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The Original Names of 10 Cartoon Characters

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Like most kids, you probably grew up watching all the standard cartoon characters—Mickey, Tweety, and Betty Boop. But had different decisions been made, your Saturday mornings might have been occupied by Mortimer, Orson, and Nan instead. Read on to find out what 10 of your favorite cartoon characters were nearly named.

1. Tweety Bird was Orson

In this 1942 short, Tweety Bird managed to evade a comedic feline duo named Babbit and Catstello. Though Tweety's not specifically named in the cartoon, the staff called him “Orson” on the model sheet. It wasn’t until his second appearance in a short called “Birdy and the Beast” that Tweety received the name we all know him by today.

2. Mickey Mouse was Mortimer

Walt Disney planned on naming his most famous character “Mortimer,” but wife Lillian intervened. She felt that Mortimer didn’t quite fit, and suggested the friendlier-sounding “Mickey” as an alternative. Disney later added a “Mortimer Mouse” to the lineup as a rival for Minnie’s affections.

3. Pluto was Rover

Not only did Pluto have a different name in his first couple of cartoons, he was also Minnie’s dog, not Mickey’s. Walt didn’t think “Rover” had staying power, so he considered names like Pal and Homer before settling on something a bit more distinctive. The dog’s first appearance as Pluto was in a cartoon that debuted in October 1930, just a few months after the discovery of Pluto on February 18, 1930.

4. Goofy was Dippy Dawg

When Goofy debuted in a 1932 cartoon called “Mickey’s Revue,” he had a beard and glasses and was called “Dippy Dawg.” By “Orphan’s Benefit” in 1934, he had found the name we know him by today. There’s also a 1950s incarnation of Goofy who went by the name “George Geef.”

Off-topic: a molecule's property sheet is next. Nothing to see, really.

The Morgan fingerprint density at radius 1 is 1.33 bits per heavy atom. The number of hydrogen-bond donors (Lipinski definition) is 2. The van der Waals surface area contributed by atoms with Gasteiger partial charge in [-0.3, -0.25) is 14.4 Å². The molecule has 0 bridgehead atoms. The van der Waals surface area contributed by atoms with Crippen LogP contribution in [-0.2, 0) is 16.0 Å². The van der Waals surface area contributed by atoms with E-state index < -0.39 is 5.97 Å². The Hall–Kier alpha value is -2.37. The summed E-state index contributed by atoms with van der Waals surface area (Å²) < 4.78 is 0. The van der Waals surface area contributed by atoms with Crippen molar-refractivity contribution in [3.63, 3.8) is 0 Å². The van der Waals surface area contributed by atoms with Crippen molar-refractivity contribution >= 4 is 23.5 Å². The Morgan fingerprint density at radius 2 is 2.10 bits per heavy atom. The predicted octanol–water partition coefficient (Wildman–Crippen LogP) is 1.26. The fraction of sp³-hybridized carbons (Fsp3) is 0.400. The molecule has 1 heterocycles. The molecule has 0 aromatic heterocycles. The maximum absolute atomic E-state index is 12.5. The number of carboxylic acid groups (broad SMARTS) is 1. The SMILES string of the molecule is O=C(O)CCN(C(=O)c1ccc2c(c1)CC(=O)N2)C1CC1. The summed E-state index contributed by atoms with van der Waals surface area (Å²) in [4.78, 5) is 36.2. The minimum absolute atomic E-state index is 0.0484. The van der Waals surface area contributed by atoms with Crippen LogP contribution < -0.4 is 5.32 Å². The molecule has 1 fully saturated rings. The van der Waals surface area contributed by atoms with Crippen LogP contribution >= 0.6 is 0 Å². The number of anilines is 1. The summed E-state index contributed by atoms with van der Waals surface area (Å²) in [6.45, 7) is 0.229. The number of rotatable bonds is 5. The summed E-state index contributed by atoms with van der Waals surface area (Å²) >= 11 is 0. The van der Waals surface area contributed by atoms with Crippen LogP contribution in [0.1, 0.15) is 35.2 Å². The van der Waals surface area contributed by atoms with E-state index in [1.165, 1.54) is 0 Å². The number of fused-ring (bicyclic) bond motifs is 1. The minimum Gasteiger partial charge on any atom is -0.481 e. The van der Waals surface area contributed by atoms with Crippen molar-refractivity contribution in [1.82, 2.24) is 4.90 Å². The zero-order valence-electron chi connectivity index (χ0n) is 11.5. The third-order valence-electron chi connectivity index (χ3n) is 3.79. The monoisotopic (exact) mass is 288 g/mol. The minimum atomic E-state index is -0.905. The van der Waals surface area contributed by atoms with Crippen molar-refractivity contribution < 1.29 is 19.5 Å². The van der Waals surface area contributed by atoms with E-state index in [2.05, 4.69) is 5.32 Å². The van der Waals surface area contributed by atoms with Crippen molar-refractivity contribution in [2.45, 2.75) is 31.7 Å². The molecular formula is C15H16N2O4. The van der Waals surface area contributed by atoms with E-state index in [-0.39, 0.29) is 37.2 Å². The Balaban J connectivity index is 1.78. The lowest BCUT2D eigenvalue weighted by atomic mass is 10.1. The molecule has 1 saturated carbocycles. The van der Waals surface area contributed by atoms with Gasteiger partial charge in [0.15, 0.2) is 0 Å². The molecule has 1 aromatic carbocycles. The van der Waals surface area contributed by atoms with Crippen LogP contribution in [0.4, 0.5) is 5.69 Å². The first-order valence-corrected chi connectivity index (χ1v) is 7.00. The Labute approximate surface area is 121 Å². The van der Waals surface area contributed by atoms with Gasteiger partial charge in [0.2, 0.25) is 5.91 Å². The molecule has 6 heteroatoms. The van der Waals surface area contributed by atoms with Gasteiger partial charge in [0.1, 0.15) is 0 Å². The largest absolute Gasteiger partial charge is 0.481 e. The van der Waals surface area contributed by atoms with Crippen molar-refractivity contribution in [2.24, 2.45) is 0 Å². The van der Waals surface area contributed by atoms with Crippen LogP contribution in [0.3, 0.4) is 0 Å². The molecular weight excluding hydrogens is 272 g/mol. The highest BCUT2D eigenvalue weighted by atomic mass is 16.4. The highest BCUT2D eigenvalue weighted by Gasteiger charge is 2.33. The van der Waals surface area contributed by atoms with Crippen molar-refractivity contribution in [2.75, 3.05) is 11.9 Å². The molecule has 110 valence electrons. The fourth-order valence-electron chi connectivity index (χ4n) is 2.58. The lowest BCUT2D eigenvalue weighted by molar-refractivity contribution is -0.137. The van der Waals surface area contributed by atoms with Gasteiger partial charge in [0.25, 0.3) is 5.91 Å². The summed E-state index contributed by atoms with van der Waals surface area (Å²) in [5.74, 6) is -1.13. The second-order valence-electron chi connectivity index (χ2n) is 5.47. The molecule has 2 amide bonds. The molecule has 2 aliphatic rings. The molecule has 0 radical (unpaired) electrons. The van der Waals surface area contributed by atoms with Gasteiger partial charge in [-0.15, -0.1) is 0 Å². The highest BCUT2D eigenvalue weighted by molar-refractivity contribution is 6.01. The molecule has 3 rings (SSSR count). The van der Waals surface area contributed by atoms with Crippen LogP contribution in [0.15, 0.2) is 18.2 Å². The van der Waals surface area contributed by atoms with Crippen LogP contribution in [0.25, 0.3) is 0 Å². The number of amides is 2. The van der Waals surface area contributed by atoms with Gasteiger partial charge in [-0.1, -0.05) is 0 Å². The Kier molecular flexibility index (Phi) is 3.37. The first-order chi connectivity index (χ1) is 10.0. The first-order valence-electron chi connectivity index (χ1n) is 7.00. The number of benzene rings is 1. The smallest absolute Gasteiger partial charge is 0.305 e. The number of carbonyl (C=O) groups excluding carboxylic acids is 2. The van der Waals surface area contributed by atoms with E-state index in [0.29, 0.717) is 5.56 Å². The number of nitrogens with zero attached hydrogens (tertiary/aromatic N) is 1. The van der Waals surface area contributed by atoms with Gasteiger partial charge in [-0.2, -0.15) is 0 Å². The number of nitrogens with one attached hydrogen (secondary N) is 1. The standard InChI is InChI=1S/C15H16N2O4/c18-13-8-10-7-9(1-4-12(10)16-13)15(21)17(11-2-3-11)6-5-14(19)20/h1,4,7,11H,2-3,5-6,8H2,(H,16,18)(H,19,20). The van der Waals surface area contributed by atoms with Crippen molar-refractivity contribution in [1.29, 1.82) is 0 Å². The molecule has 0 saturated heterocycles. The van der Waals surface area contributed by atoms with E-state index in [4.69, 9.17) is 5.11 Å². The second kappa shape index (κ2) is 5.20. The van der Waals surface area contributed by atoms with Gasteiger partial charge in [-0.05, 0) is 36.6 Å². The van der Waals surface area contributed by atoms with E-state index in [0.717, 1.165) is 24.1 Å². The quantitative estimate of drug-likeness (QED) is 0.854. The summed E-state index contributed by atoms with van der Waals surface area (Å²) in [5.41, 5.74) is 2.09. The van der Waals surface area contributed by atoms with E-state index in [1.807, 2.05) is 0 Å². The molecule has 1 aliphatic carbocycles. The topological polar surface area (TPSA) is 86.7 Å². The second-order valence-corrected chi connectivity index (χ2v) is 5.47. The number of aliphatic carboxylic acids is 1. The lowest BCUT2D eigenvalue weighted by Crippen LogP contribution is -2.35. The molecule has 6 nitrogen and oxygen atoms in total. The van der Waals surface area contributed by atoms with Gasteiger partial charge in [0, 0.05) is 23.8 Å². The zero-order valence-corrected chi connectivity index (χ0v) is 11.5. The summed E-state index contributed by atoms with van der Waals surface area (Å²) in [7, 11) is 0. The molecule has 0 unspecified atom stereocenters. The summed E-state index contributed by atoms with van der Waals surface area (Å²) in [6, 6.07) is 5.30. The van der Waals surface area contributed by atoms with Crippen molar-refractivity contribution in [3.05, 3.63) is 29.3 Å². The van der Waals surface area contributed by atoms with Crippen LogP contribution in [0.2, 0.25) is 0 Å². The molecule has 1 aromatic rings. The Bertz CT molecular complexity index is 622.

5. Elmer Fudd was Egghead

There’s some controversy over whether Egghead was the dimwitted hunter’s original name or a completely different character entirely. Egghead, a character with a bulbous noggin and khaki-colored hunting clothes, first appeared in Tex Avery’s 1937 cartoon “Egghead Rides Again.” The character was in a handful of shorts under that name before a more refined version shows up in the 1940 toon “Elmer’s Candid Camera.” Here’s a bit of an Egghead cartoon—decide for yourself.

6. Betty Boop was Nancy Lee or Nan McGrew

Before she was a leading lady, Betty Boop was often a supporting character in Fleischer Studios cartoons, going by the name Nancy Lee or Nan McGrew. She was also originally a poodle. Over time, her floppy ears morphed into hoop earrings and she was given a button nose.

7. Mighty Mouse was Super Mouse

The diminutive superhero starred in seven shorts under “Super Mouse, the Mouse of Tomorrow,” wearing colors similar to Superman’s. But it wasn’t the rodent’s similarity to Kal-El that caused the name switch—it was the debut of a Coo Coo Comics character that also went by “Super Mouse.” To prevent confusion, Terrytoons simply decided to make their mouse “Mighty” instead.

8. Yosemite Sam had at least three other potential names

Yosemite Sam’s creators agreed that the rootin’ tootin’ gunslinger had to have a Western-like name; they discussed “Wyoming Willie,” "Texas Tiny,” and “Denver Dan” before landing on the current memorable moniker.

9 and 10. Tom and Jerry were Jasper and Jinx

In their first cartoon “Puss Gets the Boot,” the famous cat and mouse duo were named Jasper and Jinx, though Jasper is the only one mentioned by name. William Hanna and Joe Barbera didn’t feel the names “clicked,” so they tested names until one of them (Hanna doesn’t remember who) came up with Tom and Jerry. Before they moved forward with the official name change, however, they had to make sure there were no legal issues; there’s also a Tom and Jerry holiday cocktail.

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Where to Watch Over 300 British Animated Films for Free Online
British Film Institute
British Film Institute

The history of animation doesn’t begin and end with studios in Japan and the U.S. Artists in the UK have been drawing and sculpting cartoons for over a century, and now some of the best examples of the medium to come out of the country are available to view for free online.